County Road entrance:
From I-195: Take exit 20 and take Rt. 105 North. Go .3 miles and turn right onto County Rd. The parking area is on the left just before 285 County Road.
When to Visit
Year-round, daily, sunrise to sunset.
FREE to all.
East Over Reservation was formerly part of a larger working landscape that included agriculture, cranberry harvesting, and a Colonial-era millworks on the Sippican River. In the mid-19th century, New York businessman Charles H. Leonard began to transform the landscape, and built the network of elegant stone walls. The Hiller family purchased the land in 1910 and provided careful stewardship for almost a century.
The Hillers maintained the larger farm, pastures and woodlands until a few years ago, when The Trustees of Reservations, working with the towns of Rochester and Marion, the Massachusetts Division of Conservation Services, and the Massachusetts Department of Agricultural Resources, were able to protect it.
Today, the golden-hued farm buildings, so long a celebrated symbol of the South Coast landscape, remind visitors and locals alike of all that is worth saving and sustaining.
Property Acquisition History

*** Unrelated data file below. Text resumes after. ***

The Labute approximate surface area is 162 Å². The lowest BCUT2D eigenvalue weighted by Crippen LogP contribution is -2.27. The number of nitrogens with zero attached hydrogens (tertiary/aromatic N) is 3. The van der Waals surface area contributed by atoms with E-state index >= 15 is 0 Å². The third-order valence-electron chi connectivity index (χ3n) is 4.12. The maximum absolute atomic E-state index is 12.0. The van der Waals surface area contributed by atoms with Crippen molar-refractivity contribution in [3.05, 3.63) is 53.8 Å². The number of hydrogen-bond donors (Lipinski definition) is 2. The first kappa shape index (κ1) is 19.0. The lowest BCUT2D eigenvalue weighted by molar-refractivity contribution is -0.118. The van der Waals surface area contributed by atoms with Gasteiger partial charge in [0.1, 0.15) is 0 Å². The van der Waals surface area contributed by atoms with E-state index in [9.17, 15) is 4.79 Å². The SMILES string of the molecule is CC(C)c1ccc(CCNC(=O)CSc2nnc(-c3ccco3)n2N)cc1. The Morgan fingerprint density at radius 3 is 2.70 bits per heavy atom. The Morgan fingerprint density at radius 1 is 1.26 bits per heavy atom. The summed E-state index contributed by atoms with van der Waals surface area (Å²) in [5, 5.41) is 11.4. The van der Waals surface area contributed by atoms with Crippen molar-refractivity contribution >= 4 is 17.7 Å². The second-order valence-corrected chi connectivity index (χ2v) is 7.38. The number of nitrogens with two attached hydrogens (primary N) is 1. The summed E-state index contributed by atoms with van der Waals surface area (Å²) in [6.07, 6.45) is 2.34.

It was permanently protected between 2003 and 2005 by a broad coalition, including The Trustees of Reservations, the Town of Rochester, and the Massachusetts Department of Agricultural Resources.
East Over Quest
A quest is an educational treasure hunt and outdoor experience that involves answering questions, using map skills, and deciphering clues that will lead to a hidden “treasure” box. This is an independent, self-guided adventure. Quest booklets are available in the parking lot or by clicking here to download.
Maps and Resources
Trail maps are available at the bulletin board in the parking lot. Please understand that supplies periodically run out. We recommend that you download a trail map before you visit.
Planning Your Visit
Before You Go
We encourage you to visit as many Trustees properties as you can.
Wherever your travels take you, please observe all posted regulations, follow special instructions from property staff, and keep in mind the Stewardship Code:
- Protect wildlife and plants.
- Guard against all risk of fire.
- Help keep air and water clean.
- Carry out what you carry in.
- Use marked footpaths and bridle paths.
- Leave livestock, crops, and machinery alone.
- Respect the privacy of neighboring land.
- Enjoy and share the landscape with others.
Click on links below for further visitor information:
Before Setting Out
Enjoying Trustees Reservations
About Hunting on Trustees of Reservations Land
Tell Us What You Think
We’d love to hear about your visit! Here are three easy ways to let us know what you think:
Take our visitor survey. If you have a question for us, you can ask us in the survey and we’ll get back to you.
Post a comment about your visit on our Facebook page.
Share your experiences with other visitors on our website. Simply fill out the form below, and we’ll post your comment right here on this page.